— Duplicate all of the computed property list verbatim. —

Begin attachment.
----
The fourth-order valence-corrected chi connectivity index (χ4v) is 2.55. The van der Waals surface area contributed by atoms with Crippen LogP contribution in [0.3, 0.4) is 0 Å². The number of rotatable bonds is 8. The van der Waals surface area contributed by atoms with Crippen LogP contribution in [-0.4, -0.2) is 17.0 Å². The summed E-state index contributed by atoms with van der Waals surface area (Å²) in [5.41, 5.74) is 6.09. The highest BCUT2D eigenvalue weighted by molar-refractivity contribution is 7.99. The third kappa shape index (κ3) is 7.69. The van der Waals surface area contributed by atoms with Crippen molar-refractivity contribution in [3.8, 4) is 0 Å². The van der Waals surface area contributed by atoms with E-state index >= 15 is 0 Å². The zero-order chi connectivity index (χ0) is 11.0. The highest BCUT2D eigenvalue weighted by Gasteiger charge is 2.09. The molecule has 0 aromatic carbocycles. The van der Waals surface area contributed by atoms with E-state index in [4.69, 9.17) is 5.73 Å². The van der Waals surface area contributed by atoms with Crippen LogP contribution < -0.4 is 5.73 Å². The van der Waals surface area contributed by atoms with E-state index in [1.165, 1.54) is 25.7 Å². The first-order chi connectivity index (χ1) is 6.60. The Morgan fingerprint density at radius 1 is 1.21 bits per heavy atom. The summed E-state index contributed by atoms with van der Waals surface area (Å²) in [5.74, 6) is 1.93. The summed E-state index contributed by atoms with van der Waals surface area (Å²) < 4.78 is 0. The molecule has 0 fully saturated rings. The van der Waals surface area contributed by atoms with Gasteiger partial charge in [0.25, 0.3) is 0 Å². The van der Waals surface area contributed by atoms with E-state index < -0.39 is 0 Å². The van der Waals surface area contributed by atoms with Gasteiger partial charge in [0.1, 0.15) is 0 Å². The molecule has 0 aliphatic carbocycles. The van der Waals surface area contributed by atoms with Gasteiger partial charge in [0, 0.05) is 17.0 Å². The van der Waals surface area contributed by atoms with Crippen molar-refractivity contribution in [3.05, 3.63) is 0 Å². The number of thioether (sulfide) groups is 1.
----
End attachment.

The fourth-order valence-corrected chi connectivity index (χ4v) is 2.55. The van der Waals surface area contributed by atoms with Crippen LogP contribution in [0.3, 0.4) is 0 Å². The number of rotatable bonds is 8. The van der Waals surface area contributed by atoms with Crippen LogP contribution in [-0.4, -0.2) is 17.0 Å². The summed E-state index contributed by atoms with van der Waals surface area (Å²) in [5.41, 5.74) is 6.09. The highest BCUT2D eigenvalue weighted by molar-refractivity contribution is 7.99. The third kappa shape index (κ3) is 7.69. The van der Waals surface area contributed by atoms with Crippen molar-refractivity contribution in [3.8, 4) is 0 Å². The van der Waals surface area contributed by atoms with E-state index >= 15 is 0 Å². The zero-order chi connectivity index (χ0) is 11.0. The highest BCUT2D eigenvalue weighted by Gasteiger charge is 2.09. The molecule has 0 aromatic carbocycles. The van der Waals surface area contributed by atoms with E-state index in [4.69, 9.17) is 5.73 Å². The van der Waals surface area contributed by atoms with Crippen LogP contribution < -0.4 is 5.73 Å². The van der Waals surface area contributed by atoms with E-state index in [1.165, 1.54) is 25.7 Å². The first-order chi connectivity index (χ1) is 6.60. The Morgan fingerprint density at radius 1 is 1.21 bits per heavy atom. The summed E-state index contributed by atoms with van der Waals surface area (Å²) in [5.74, 6) is 1.93. The summed E-state index contributed by atoms with van der Waals surface area (Å²) < 4.78 is 0. The molecule has 0 fully saturated rings. The van der Waals surface area contributed by atoms with Gasteiger partial charge in [0.25, 0.3) is 0 Å². The van der Waals surface area contributed by atoms with E-state index < -0.39 is 0 Å². The van der Waals surface area contributed by atoms with Gasteiger partial charge in [0.1, 0.15) is 0 Å². The molecule has 0 aliphatic carbocycles. The van der Waals surface area contributed by atoms with Gasteiger partial charge in [0, 0.05) is 17.0 Å². The van der Waals surface area contributed by atoms with Crippen molar-refractivity contribution in [3.05, 3.63) is 0 Å². The number of thioether (sulfide) groups is 1.